I know. A daycare you love. Next to impossible, oxymoron, wishful thinking, all of the above. We had not liked the last daycare the boys were at. But it was the only one that could bus Roman to his elementary school that had room for both the boys, so we had to take it. It wasn't terrible. Just not very nice. Staff was hard to find. Things always felt disorganized and dirty. I felt terrible about leaving my boys there, but there wasn't much we could do at the time. We wished that they could go back to the center before that, but it was too far away from Roman's elementary school

With Roman now at an amazing elementary school with a great after school program for when we need it, bussing and other transportation issues would not stand in the way of finding a daycare that we, well maybe not love, at least felt comfortable with.

We looked at a lot. Nearly every single one nicer than the one in Utah. And all with waiting lists months long.

One place stood out from all the others. A place just down the block from the hospital. The center is run out of a 100 year old home. And it was unlike any place I had ever looked at. They only take 24 children, ages 2-5. And the children are not divided by age. They all play together. Each room in the house has a different activity: blocks, dress-up, books, art, science. Each room is staffed at all times by college child-education majors. The children are free to move between the rooms as they please, no schedule other than morning circle time, lunch, nap, and snack. "Just like," the center director said, "life at home. If the child wants to play cars instead of blocks, or read instead of dress up, we let them. No one can say which is better and healthier for them." And the backyard was a huge playground full of trees and sandboxes and swings and slides and tunnels. Our first visit, Blaise grabbed a truck and headed to the sandbox.

We loved it. We added our name to the list right away. Then the director hit us with it. "Most families get a spot in 9 months."

Nine months!!!

We were going to need one in less than two months.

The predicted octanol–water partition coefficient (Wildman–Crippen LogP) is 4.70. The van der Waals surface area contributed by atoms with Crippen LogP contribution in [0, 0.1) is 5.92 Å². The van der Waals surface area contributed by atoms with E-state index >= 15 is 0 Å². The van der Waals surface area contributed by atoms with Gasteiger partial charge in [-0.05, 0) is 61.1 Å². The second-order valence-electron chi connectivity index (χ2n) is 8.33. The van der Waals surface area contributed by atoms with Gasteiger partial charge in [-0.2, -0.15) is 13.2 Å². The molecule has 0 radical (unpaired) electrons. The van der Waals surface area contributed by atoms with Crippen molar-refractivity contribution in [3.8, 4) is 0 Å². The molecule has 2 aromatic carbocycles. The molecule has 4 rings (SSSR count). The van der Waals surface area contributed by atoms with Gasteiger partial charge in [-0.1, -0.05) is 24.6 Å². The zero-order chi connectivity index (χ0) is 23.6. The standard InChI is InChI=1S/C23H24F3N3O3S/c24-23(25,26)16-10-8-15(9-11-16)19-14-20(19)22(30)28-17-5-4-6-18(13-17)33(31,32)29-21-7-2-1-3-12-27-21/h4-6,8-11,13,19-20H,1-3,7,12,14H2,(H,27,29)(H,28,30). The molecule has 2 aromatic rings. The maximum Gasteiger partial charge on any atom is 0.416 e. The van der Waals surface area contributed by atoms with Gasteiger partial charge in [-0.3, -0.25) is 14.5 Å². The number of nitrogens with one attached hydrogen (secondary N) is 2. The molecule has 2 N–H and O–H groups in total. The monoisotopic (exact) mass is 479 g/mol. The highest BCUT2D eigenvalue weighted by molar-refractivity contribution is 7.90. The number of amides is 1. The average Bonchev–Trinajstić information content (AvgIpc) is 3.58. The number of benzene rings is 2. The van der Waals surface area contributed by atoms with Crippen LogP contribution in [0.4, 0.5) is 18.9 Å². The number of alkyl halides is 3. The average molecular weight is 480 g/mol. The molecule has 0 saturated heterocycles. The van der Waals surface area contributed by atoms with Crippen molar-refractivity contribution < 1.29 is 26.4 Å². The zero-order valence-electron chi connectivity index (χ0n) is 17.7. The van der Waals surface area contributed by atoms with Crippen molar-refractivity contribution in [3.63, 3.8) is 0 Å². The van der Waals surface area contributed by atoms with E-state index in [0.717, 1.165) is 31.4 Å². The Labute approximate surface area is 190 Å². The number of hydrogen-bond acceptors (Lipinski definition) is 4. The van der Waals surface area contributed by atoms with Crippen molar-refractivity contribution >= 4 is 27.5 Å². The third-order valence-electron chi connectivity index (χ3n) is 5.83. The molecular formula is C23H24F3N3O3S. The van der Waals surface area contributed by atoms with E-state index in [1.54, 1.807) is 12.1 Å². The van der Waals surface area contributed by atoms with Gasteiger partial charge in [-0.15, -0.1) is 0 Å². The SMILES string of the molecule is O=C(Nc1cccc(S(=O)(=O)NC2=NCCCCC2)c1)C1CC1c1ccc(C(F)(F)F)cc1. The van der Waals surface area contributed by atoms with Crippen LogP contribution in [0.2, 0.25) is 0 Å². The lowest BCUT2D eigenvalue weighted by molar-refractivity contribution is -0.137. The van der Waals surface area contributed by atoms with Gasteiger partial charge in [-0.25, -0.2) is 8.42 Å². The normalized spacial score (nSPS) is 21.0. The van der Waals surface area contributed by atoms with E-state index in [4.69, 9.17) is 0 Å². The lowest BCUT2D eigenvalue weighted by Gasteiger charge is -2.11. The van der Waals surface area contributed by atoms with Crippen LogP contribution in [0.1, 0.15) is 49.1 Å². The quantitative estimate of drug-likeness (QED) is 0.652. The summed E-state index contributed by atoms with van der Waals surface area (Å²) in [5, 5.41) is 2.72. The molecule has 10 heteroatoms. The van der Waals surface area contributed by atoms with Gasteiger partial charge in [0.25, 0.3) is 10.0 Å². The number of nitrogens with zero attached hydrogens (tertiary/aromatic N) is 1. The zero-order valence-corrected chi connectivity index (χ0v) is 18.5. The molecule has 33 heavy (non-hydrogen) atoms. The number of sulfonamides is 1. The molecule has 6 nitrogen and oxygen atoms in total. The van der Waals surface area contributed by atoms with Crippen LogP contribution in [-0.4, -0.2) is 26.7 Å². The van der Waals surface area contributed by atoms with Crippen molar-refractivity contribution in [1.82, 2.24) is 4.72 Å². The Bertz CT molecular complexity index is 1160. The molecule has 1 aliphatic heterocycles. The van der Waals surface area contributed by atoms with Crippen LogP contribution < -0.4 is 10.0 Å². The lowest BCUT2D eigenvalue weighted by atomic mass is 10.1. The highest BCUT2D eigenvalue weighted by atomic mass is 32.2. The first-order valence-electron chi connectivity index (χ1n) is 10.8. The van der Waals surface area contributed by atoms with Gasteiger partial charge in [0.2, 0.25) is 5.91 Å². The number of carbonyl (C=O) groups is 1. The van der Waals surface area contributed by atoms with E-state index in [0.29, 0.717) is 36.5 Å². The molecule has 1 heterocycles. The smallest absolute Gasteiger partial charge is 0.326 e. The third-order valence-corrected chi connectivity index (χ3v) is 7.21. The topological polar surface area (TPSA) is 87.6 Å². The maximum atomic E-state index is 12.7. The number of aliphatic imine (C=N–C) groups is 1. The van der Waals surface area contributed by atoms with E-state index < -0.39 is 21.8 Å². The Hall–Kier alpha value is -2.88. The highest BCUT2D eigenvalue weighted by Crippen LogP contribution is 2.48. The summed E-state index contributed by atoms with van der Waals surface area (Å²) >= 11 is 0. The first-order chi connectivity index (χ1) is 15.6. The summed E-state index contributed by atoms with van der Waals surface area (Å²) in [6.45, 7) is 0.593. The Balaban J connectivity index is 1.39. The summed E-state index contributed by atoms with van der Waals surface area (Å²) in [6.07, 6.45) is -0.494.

So we kept looking. We looked at academic centers and standard daycares.

Then we got a phone call. A child had moved and there was a spot availabe at the center we loved. How we got the spot, I don't know. But we took it.

Blaise started yesterday.

All morning, I wondered how he was doing, how he was adjusting after so much time at home.

Then, to my surprise, I got an e-mail for the director in the early afternoon, telling me exactly how Blaise was doing. She said he cried after being dropped off, and initially didn't want to play, but they sat outside for a while and she suggested filling up dump trucks in the sand box, which he did.

I was amazed to get an e-mail. What a wonderful thing to send when parents are dealing with first day jitters.

Amazingly, I got another e-mail today, telling me that Blaise did much better, and was a "lovely altruistic child." I wanted to reach through my computer screen at clinic and hug the entire daycare.

And even if there were tears, I was met at home by a darling little boy who shouted, "Guess what? I went to school today!"

We are so fortunate to have Blaise is such a place. One of the things I love about this place is that it is NOT an academic center. It is run like a normal home, to give children as normal a childhood as possible.

There is plenty of time for school later, as Blaise's parents are evidence of.

Monday, August 24, 2009

Not me! Monday: Sugar High

At the fair this weekend, we did NOT eat candy bars dipped in funnel cake batter and then deep fried. And then after that, we absolutely did NOT eat powder sugar covered funnel cakes. And there was NO WAY we also ate cotton candy. I am fanatic about my kids eating healthy and would NEVER fill them up with sugar and let them loose on a barn full of animals. Nope, not me.